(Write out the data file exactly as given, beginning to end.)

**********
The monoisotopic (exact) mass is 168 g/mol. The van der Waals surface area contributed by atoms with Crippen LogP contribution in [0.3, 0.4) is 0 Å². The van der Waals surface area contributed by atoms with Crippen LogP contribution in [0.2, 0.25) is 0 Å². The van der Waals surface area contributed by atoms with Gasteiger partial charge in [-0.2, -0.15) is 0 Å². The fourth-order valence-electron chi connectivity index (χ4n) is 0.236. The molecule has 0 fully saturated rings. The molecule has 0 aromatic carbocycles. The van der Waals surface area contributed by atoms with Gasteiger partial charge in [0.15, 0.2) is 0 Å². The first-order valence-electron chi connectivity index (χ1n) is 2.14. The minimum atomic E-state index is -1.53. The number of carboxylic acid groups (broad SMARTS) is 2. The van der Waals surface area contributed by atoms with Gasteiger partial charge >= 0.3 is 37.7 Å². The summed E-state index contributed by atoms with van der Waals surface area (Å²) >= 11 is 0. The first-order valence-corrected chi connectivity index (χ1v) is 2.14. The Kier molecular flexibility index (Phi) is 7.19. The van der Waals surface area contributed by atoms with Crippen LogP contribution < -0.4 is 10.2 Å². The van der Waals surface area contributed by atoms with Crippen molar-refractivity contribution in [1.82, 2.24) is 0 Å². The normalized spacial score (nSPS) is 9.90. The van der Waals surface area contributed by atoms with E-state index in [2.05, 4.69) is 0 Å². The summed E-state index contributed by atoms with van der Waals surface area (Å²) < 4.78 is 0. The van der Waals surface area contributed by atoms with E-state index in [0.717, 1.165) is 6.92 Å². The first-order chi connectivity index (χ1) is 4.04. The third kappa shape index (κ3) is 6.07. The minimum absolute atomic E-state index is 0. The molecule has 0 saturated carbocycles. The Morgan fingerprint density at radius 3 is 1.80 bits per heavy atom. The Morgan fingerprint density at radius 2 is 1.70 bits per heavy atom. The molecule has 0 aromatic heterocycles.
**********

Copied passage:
The monoisotopic (exact) mass is 168 g/mol. The van der Waals surface area contributed by atoms with Crippen LogP contribution in [0.3, 0.4) is 0 Å². The van der Waals surface area contributed by atoms with Crippen LogP contribution in [0.2, 0.25) is 0 Å². The van der Waals surface area contributed by atoms with Gasteiger partial charge in [-0.2, -0.15) is 0 Å². The fourth-order valence-electron chi connectivity index (χ4n) is 0.236. The molecule has 0 fully saturated rings. The molecule has 0 aromatic carbocycles. The van der Waals surface area contributed by atoms with Gasteiger partial charge in [0.15, 0.2) is 0 Å². The first-order valence-electron chi connectivity index (χ1n) is 2.14. The minimum atomic E-state index is -1.53. The number of carboxylic acid groups (broad SMARTS) is 2. The van der Waals surface area contributed by atoms with Gasteiger partial charge >= 0.3 is 37.7 Å². The summed E-state index contributed by atoms with van der Waals surface area (Å²) >= 11 is 0. The first-order valence-corrected chi connectivity index (χ1v) is 2.14. The Kier molecular flexibility index (Phi) is 7.19. The van der Waals surface area contributed by atoms with Crippen LogP contribution < -0.4 is 10.2 Å². The van der Waals surface area contributed by atoms with Crippen molar-refractivity contribution in [1.82, 2.24) is 0 Å². The normalized spacial score (nSPS) is 9.90. The van der Waals surface area contributed by atoms with E-state index in [2.05, 4.69) is 0 Å². The summed E-state index contributed by atoms with van der Waals surface area (Å²) < 4.78 is 0. The van der Waals surface area contributed by atoms with E-state index in [0.717, 1.165) is 6.92 Å². The first-order chi connectivity index (χ1) is 4.04. The third kappa shape index (κ3) is 6.07. The minimum absolute atomic E-state index is 0. The molecule has 0 saturated carbocycles. The Morgan fingerprint density at radius 3 is 1.80 bits per heavy atom. The Morgan fingerprint density at radius 2 is 1.70 bits per heavy atom. The molecule has 0 aromatic heterocycles.